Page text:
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I downloaded SlowCheetah into an old .Net 3.5 web forms application in order to add transforms to web.config.

I've used SlowCheetah with Windows Services and Console Applications to transform app.config with success in the past. In those cases, the config gets transformed and placed in the bin as ApplicationName.exe.config.

However, with this web forms application, the config file never ends up in the bin, as web forms sites are built with just .dll's dropped in the bin and IIS points to the root directory to run the site. So instead of the web.config getting included in the build process and packaged up in the bin, it's just left alone in the root location.

No transforms are being applied to the web.config in the root, which is a good thing, since the web.config in the root directory is in source control and is the file which we perform the transform on.

I would be happy with getting the web.config to be included in the build so that slowCheetah transforms it and then drops it in the bin. We would then have to manually take it out of the bin and put it back in the root level on our servers, but it would be worth it to have the transforms.

Does anyone know how to get the transforms to run against my web.config or get it included in the build process so slowCheetah can work its magic?

Thanks!

Update

I modified the properties of the web.config and it is now included in the build, however, the transformations are still not being applied to it.

Build Action: Embedded Resource

Copy to Output Director: Copy Always

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2 Answers 2

up vote 4 down vote accepted

Solution

I renamed the Web.config in our source control to Web.template.config and added transforms Web.template.Debug.config and Web.template.Release.config

Next, unload the project file and edit the .csproj xml adding the following elements

This creates a new Web.config file in the root directory. Woot!

<PropertyGroup>
  <PrepareForRunDependsOn>
    $(PrepareForRunDependsOn);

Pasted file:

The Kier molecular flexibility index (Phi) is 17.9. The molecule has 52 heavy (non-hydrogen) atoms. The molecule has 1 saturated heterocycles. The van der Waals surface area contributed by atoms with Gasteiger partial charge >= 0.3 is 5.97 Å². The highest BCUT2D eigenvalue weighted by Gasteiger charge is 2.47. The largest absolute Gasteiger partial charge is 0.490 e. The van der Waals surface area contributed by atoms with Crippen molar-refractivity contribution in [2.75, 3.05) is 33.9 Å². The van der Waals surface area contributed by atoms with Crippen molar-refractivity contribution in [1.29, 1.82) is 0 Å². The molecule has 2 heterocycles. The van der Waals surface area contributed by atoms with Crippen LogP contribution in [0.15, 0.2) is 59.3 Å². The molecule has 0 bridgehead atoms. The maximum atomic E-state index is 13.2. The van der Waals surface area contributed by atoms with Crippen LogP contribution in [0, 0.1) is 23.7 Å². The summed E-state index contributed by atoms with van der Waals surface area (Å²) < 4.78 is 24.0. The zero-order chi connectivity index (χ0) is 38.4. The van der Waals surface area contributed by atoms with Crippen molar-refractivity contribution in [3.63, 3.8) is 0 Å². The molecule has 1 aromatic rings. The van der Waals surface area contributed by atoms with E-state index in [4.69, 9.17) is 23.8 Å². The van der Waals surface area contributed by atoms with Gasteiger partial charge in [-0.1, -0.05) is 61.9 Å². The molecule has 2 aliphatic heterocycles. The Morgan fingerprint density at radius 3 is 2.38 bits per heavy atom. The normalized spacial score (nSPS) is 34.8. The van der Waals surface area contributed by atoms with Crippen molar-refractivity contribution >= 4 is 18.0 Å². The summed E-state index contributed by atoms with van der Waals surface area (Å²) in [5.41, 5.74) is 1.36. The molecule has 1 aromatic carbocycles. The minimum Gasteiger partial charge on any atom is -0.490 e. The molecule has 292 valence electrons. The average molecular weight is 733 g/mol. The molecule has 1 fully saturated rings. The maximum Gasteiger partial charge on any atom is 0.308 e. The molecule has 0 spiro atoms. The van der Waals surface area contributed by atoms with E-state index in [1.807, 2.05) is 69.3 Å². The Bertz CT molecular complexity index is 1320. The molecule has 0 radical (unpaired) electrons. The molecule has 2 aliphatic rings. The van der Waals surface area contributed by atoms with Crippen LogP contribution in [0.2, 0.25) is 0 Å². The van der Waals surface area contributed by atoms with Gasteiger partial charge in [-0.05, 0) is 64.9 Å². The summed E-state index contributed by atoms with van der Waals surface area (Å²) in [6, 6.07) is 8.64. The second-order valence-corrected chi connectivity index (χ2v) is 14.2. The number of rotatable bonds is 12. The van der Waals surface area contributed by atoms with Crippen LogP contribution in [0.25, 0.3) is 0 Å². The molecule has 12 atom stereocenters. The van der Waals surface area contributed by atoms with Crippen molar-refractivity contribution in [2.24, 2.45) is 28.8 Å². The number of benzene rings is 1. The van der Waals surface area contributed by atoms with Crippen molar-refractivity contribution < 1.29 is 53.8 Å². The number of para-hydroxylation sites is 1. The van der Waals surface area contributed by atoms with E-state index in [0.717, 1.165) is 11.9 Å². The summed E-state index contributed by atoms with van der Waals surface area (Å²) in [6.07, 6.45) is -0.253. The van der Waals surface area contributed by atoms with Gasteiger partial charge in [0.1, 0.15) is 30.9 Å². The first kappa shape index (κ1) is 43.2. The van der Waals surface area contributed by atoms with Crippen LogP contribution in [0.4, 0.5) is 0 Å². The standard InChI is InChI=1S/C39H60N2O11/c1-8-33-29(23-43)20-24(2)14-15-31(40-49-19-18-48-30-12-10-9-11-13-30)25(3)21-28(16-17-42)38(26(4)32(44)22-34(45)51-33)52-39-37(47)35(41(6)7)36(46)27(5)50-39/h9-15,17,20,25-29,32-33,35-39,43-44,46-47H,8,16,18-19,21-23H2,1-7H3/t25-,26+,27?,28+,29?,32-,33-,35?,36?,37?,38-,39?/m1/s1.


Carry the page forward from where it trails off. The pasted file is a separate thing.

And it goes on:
WebConfigTransform;
  </PrepareForRunDependsOn>
</PropertyGroup>
<Target Name="WebConfigTransform">
  <Message Text="Configuration: $(Configuration): Web.template.$(Configuration).config" />
  <TransformXml Source="Web.template.config" 
                Transform="Web.template.$(Configuration).config" 
                Destination="Web.config" />
</Target>
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Found a better solution - one without renaming files to .template.config.

Paste the following into your Web Forms .csproj file.

  <Target Name="BeforeBuild">
    <Delete Files="$(TEMP)\Web.TEMP.config" />
    <Copy SourceFiles="Web.config" DestinationFiles="$(TEMP)\Web.TEMP.config" />
    <TransformXml 
      Source="$(TEMP)\Web.TEMP.config"
      Transform="Web.$(Configuration).config"
      Destination="Web.config" />
  </Target>
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The problem here is that you create somewhat of a circular reference. Say you have a transform that inserts elements. The first time it runs it will take what's in web.config and insert new elements, then the second time you run the transform you'll insert duplicate elements. Also, keep in mind, if you're web.config is in source control, do you want it changing all the time? –  Michael Jun 25 '13 at 17:48
    
Agree to circular issue. Though we use "SetAttribute" transformation only so it works great for us. –  Vasiliy Borovyak Jun 27 '13 at 4:51
    
Having Web.config under source control is important for us. Thus the solution. But I agree that your solution is preferable. –  Vasiliy Borovyak Jun 27 '13 at 4:53

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